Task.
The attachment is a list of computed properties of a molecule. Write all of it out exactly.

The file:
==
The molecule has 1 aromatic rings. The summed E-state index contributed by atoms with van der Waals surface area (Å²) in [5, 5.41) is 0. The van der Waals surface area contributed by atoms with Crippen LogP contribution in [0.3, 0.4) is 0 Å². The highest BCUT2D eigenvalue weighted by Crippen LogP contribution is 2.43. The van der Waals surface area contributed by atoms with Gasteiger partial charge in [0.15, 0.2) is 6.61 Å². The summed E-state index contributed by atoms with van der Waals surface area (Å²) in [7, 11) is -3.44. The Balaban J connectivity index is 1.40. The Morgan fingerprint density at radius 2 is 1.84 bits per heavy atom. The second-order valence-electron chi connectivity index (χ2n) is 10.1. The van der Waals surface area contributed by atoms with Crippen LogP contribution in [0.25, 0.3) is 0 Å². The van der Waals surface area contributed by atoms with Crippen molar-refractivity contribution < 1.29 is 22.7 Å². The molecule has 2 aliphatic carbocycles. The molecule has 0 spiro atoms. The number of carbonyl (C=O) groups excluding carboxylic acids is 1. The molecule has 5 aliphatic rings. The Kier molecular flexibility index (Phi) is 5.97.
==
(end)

The molecule has 1 aromatic rings. The summed E-state index contributed by atoms with van der Waals surface area (Å²) in [5, 5.41) is 0. The van der Waals surface area contributed by atoms with Crippen LogP contribution in [0.3, 0.4) is 0 Å². The highest BCUT2D eigenvalue weighted by Crippen LogP contribution is 2.43. The van der Waals surface area contributed by atoms with Gasteiger partial charge in [0.15, 0.2) is 6.61 Å². The summed E-state index contributed by atoms with van der Waals surface area (Å²) in [7, 11) is -3.44. The Balaban J connectivity index is 1.40. The Morgan fingerprint density at radius 2 is 1.84 bits per heavy atom. The second-order valence-electron chi connectivity index (χ2n) is 10.1. The van der Waals surface area contributed by atoms with Crippen LogP contribution in [0.25, 0.3) is 0 Å². The van der Waals surface area contributed by atoms with Crippen molar-refractivity contribution < 1.29 is 22.7 Å². The molecule has 2 aliphatic carbocycles. The molecule has 0 spiro atoms. The number of carbonyl (C=O) groups excluding carboxylic acids is 1. The molecule has 5 aliphatic rings. The Kier molecular flexibility index (Phi) is 5.97.